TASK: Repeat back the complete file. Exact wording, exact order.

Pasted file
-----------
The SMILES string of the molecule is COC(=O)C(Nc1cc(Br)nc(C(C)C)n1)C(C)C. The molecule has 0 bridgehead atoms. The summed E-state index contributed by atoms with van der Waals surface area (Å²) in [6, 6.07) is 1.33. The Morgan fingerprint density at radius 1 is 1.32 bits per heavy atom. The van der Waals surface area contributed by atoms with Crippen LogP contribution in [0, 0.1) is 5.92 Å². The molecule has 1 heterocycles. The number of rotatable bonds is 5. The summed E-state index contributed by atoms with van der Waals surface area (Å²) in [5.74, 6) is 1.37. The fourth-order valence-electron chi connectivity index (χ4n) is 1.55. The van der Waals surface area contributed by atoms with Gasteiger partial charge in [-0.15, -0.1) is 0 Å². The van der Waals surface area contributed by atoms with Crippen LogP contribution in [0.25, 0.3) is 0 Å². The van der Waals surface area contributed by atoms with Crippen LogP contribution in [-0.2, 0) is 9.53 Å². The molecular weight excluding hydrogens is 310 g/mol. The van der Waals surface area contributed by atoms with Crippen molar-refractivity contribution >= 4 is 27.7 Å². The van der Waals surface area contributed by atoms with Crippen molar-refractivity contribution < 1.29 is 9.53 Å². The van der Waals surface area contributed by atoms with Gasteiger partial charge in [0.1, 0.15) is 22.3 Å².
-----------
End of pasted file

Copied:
The SMILES string of the molecule is COC(=O)C(Nc1cc(Br)nc(C(C)C)n1)C(C)C. The molecule has 0 bridgehead atoms. The summed E-state index contributed by atoms with van der Waals surface area (Å²) in [6, 6.07) is 1.33. The Morgan fingerprint density at radius 1 is 1.32 bits per heavy atom. The van der Waals surface area contributed by atoms with Crippen LogP contribution in [0, 0.1) is 5.92 Å². The molecule has 1 heterocycles. The number of rotatable bonds is 5. The summed E-state index contributed by atoms with van der Waals surface area (Å²) in [5.74, 6) is 1.37. The fourth-order valence-electron chi connectivity index (χ4n) is 1.55. The van der Waals surface area contributed by atoms with Gasteiger partial charge in [-0.15, -0.1) is 0 Å². The van der Waals surface area contributed by atoms with Crippen LogP contribution in [0.25, 0.3) is 0 Å². The van der Waals surface area contributed by atoms with Crippen LogP contribution in [-0.2, 0) is 9.53 Å². The molecular weight excluding hydrogens is 310 g/mol. The van der Waals surface area contributed by atoms with Crippen molar-refractivity contribution >= 4 is 27.7 Å². The van der Waals surface area contributed by atoms with Crippen molar-refractivity contribution < 1.29 is 9.53 Å². The van der Waals surface area contributed by atoms with Gasteiger partial charge in [0.1, 0.15) is 22.3 Å².